In terms of policy, one idea worth considering is requiring brokers who deal in buying and selling third-party personal data to register every year with a government body. This novel legislation was introduced in two US states in 2019 and there has been some push for it to be regulated nationally there by the Federal Trade Commission. The level of detail that these brokers are required to hand over to the government could be improved, but this is a highly commendable step in the right direction.
Beyond requiring brokers to register with an authority, another measure that would help safeguard citizens’ interests would be to regulate who can license data from brokers. The data brokering business is highly commercialised, so money talks.
This could mean that anyone, for example a private individual or group with unsavoury motivations — with enough financial backing — could theoretically license personal data from brokers and use it for private purposes as long as it is within the scope of the licensing agreement.
The Muslim Pro example reveals that governments, both local and foreign, can easily do the same. Do we want to leave it up to the data brokers themselves to look out for the public’s best interests? How can we ensure they do their due diligence on who buys licences, and that our data is used in legitimate, non-harmful ways? This is where a regulator absolutely must step in and safeguard citizens’ interests proactively.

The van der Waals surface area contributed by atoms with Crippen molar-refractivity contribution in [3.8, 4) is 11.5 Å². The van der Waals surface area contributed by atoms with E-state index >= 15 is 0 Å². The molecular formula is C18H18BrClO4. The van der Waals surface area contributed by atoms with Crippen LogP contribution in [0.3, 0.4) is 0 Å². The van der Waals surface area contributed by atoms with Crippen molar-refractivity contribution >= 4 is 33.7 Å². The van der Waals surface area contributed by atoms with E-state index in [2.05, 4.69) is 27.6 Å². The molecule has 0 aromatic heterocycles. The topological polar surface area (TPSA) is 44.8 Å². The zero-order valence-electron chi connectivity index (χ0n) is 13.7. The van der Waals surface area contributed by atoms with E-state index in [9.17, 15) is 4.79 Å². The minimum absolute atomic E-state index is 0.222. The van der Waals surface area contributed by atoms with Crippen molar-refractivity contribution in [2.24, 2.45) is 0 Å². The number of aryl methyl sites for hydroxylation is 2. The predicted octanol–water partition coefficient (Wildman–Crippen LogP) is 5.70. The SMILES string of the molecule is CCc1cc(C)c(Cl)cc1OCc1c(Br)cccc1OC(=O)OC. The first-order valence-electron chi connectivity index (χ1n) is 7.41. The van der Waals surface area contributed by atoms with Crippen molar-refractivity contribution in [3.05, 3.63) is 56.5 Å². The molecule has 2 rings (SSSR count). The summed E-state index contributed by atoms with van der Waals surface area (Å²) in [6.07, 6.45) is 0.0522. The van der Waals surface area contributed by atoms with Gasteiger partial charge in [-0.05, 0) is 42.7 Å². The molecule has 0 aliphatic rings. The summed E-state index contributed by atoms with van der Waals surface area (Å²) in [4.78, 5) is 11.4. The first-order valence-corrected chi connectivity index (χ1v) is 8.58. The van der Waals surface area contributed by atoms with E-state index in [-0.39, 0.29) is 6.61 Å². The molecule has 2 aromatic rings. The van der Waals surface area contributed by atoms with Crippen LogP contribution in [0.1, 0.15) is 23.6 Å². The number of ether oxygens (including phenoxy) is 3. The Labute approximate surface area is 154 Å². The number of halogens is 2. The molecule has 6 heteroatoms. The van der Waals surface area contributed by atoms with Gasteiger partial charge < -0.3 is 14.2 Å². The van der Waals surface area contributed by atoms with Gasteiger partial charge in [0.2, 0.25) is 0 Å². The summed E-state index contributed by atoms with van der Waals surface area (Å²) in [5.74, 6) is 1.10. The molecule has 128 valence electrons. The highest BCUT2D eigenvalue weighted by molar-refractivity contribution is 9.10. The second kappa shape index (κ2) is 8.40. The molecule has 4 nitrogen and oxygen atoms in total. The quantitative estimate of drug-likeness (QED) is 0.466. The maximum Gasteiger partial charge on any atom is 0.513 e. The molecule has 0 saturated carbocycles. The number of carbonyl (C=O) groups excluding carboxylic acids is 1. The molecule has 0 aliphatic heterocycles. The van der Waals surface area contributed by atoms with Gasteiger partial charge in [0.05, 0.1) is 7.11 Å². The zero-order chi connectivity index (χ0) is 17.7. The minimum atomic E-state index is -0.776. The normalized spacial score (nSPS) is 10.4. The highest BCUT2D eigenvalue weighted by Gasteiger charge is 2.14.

Almost always, legislation that should be designed to protect people’s data from being used in ways that we are unaware of has a massive pitfall: consent. Here is a clear example: the European Union is hailed as being a global pioneer in personal data protection. Yet its hallmark General Data Protection Regulation (GDPR) states that a citizen cannot be subject to decisions based purely on automated decision-making, including profiling, unless that person has given explicit consent (Article 22).
Privacy International has shed light on how companies like Quantcast sell “consent solutions” to other websites and apps, designed to incentivise us to provide our consent as efficiently as possible. What makes it clear that genuine informed and free consent is not their ultimate benevolent goal is that Quantcast boasts a 90% consent rate as its selling point on its own website.
Yet, the onus to safeguard our data is routinely placed on the individual. Is this a reasonable burden in a world where so many of the services we rely on to function in our daily lives are digitally mediated and demand the installation of third-party applications, or at the very least require regularly giving away personal details such as names, addresses and identification card numbers?
More than that, is this reasonable when important decisions are increasingly being made about us by private companies and government bodies alike, in data-driven ways, based on the non-transparent collection of intimate information about us?
Anisha Nadkarni is the tech policy research fellow at the Social & Economic Research Institute Malaysia (SERI) and an alumnus of the Oxford Internet Institute